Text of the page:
LOUISVILLE, Ky. – By late Saturday night, the beauty of offense had gone out of style in the South Regional. Time for some Villanova basketball.

Never mind the recent Wildcats shooting percentage that could boil an egg. "We knew that was going to come to an end," Ryan Arcidiacono was saying.

 
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Never mind Kansas’ gaudy numbers in a 17-game winning streak, or how these two teams had combined to put up 174 points a night in the tournament, rolling to this intersection, where one road led to the Final Four, and the other home. This game, the two teams would struggle to score 123.

This was 40 3-pointers taken, and only 10 made. This was Kansas All-American Perry Ellis with but one field goal and five shots in 34 minutes. This was will and tenacity, and making just enough plays – and maybe being helped by a call or two.

And in the end, this was Villanova, a March underachiever no more, with a 64-59 victory whose game film will never be used for an offensive clinic, but still sends the Wildcats to Houston.

It was all so . . . Villanovian.

"Defending and rebounding," Kris Jenkins said. "They’re the core of this program."

Or put another way . . .

"We’re not just an offensive team. We can grind games out," Arcidiacono said.

Or another way . . .

"Making the game ugly and a street fight was to our advantage," Daniel Ochefu said. "Because that’s what we preach every day in practice."

Or another way . . .

"That’s what this team is built on, attitude," Josh Hart said. "We say it all the time. We have wristbands that say it. Attitude. No matter what position you’re in, you’re going to be OK."

"It was ugly, but it was beautiful to us."

Ah yes, Villanova basketball. More grit than flash.

That’s marching to the Final Four shooting 40.4 percent.

But it’s also having the calm to hit 18 of 19 free throws against Miami Thursday, and then doing it again against Kansas. "At the end of the game situation, we all want the ball for free throws," Arcidiacono said.

That’s making it a nightmare for Ellis, who saw Wildcats everywhere he turned. "It was everybody loading to him," Ochefu said, "everybody making plays on him, being aware of where he was."

That’s not blinking, when it might have been easy to.

"We always practice the most difficult situation," Arcidiacono said. "Anytime we turn the ball over, the other team gets five points, we’re used to coming back and battling and making it ugly. It’s just a mentality on this team."

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And lastly, that is kicking some postseason ghosts to the curb.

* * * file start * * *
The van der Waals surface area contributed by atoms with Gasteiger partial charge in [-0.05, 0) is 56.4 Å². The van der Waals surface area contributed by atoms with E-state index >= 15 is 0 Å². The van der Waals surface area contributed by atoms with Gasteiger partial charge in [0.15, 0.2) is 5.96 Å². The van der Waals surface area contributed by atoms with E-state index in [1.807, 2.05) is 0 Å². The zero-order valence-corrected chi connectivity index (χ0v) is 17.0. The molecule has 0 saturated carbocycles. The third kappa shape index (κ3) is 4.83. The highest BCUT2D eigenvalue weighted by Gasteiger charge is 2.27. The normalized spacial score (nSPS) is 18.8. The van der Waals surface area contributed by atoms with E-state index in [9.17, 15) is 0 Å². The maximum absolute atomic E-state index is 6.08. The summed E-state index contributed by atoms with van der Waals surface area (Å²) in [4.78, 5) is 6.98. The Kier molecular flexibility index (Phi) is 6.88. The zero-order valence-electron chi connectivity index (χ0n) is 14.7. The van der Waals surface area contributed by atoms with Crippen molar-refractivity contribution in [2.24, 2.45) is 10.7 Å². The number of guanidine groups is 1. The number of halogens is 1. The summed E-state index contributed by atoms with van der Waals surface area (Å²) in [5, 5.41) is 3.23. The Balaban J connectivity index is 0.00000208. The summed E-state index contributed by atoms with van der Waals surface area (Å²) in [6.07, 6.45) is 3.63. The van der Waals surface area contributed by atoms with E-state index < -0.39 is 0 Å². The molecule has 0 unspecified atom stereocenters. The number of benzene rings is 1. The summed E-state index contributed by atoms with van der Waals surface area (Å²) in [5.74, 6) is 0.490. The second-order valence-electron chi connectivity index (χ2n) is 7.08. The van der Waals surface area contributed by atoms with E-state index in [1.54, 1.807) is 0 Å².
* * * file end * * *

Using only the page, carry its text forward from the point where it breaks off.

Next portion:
Take Arcidiacono, from a Villanova family, sitting in his locker afterward Saturday, holding the South Regional trophy with both hands.

"It’s a surreal feeling, especially growing up watching Villanova. I never thought I’d be a part of it," said the senior, who has been here through the past three years of maddening NCAA Tournament first week malfunctions.

"I think for us to go through the struggles and early exits really helped us persevere in this tournament. I’ll lose in the first round my first three years to get to the Final Four. It’s our last go-around, we went through the struggles. We lost to Columbia our freshman year by 20 at home. We know what the lows of the low are."

So what happened?

"You’ve just got to trust the process, and trust the coaches and trust Villanova basketball, and that’s what we did."

All this Saturday, on his 22nd birthday.

"Probably the best birthday of my life."

Or Ochefu, another senior who has seen the dark days in March and now the bright ones.

"Dreams are coming true right here."

Or Jenkins, named the most outstanding player of the regional. Surely, after hearing national snickers about their March record, it must be nice to have the last laugh?

"We’re not done yet so we haven’t had the last laugh. But this moment feels great because I know how hard we’ve worked and how much we’ve sacrificed."

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Or Jay Wright, the coach who led Villanova to the 2009 Final Four, but has worked so long through so many frustrations to get back.

"It’s the greatest feeling in the world to see these guys get to that point where everyone else sees that they’re as good as we see they can be."

Or Val Ackerman, commissioner of a Big East that by most measurements has had three good years in its new creation, but labored with the perception of March flameouts, especially Villanova’s. Someone had to break through.

"This team means so much to the Big East," she said, watching the Wildcats cut down the nets. "It’s like the heart and soul of the conference is in Villanova, Pennsylvania.

"This is the beauty of this tournament, you’re one and done. Everything has to go right. The margin of error as you go further along gets smaller and smaller, and Villanova’s been on a great roll. That shows poise, experience, focus. Yeah for the conference, it’s validation."

So the perception of her conference changed on one night?

"I think so. And I’m very happy about it."

Maybe it was fitting that Villanova be the trail blazer, and doing it the Villanova way. It left the Wildcats cavorting on the KFC Yum! Center floor in their lower-seeded blue uniforms, partying like it was 1985.

Well, not quite like 1985. They won the national championship then. Remember the immortality gained over Georgetown? That, too, came in the state of Kentucky, down the road at Lexington. Villanova had not been back to an NCAA Tournament since in the Commonwealth of Kentucky, and look what happened on the return. This state seems to agree with the Wildcats in the spring. Something always good is happening.

But next week they’ll be in Texas, facing an Oklahoma that blitzed them 78-55 on Pearl Harbor Day in Hawaii, hitting 14 3-pointers. "That game," Ochefu said, "was not ugly at all.’’

They’ll try to work on that this week.